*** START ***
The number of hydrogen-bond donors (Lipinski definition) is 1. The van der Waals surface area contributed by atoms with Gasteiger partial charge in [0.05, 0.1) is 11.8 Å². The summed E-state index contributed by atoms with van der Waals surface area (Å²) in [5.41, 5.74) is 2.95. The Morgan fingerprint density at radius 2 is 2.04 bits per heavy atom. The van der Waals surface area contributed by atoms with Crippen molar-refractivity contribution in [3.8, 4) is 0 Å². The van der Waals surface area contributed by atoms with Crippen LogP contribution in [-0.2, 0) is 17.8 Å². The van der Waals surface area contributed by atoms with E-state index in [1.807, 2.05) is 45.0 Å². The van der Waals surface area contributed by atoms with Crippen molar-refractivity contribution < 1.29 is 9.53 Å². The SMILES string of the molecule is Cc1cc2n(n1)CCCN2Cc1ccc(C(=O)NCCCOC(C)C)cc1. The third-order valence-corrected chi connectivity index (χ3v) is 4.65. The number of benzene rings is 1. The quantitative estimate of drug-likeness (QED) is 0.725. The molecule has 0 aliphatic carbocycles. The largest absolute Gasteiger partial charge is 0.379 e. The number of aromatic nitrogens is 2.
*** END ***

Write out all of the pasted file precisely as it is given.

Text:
The number of hydrogen-bond donors (Lipinski definition) is 1. The van der Waals surface area contributed by atoms with Gasteiger partial charge in [0.05, 0.1) is 11.8 Å². The summed E-state index contributed by atoms with van der Waals surface area (Å²) in [5.41, 5.74) is 2.95. The Morgan fingerprint density at radius 2 is 2.04 bits per heavy atom. The van der Waals surface area contributed by atoms with Crippen molar-refractivity contribution in [3.8, 4) is 0 Å². The van der Waals surface area contributed by atoms with Crippen LogP contribution in [-0.2, 0) is 17.8 Å². The van der Waals surface area contributed by atoms with E-state index in [1.807, 2.05) is 45.0 Å². The van der Waals surface area contributed by atoms with Crippen molar-refractivity contribution < 1.29 is 9.53 Å². The SMILES string of the molecule is Cc1cc2n(n1)CCCN2Cc1ccc(C(=O)NCCCOC(C)C)cc1. The third-order valence-corrected chi connectivity index (χ3v) is 4.65. The number of benzene rings is 1. The quantitative estimate of drug-likeness (QED) is 0.725. The molecule has 0 aliphatic carbocycles. The largest absolute Gasteiger partial charge is 0.379 e. The number of aromatic nitrogens is 2.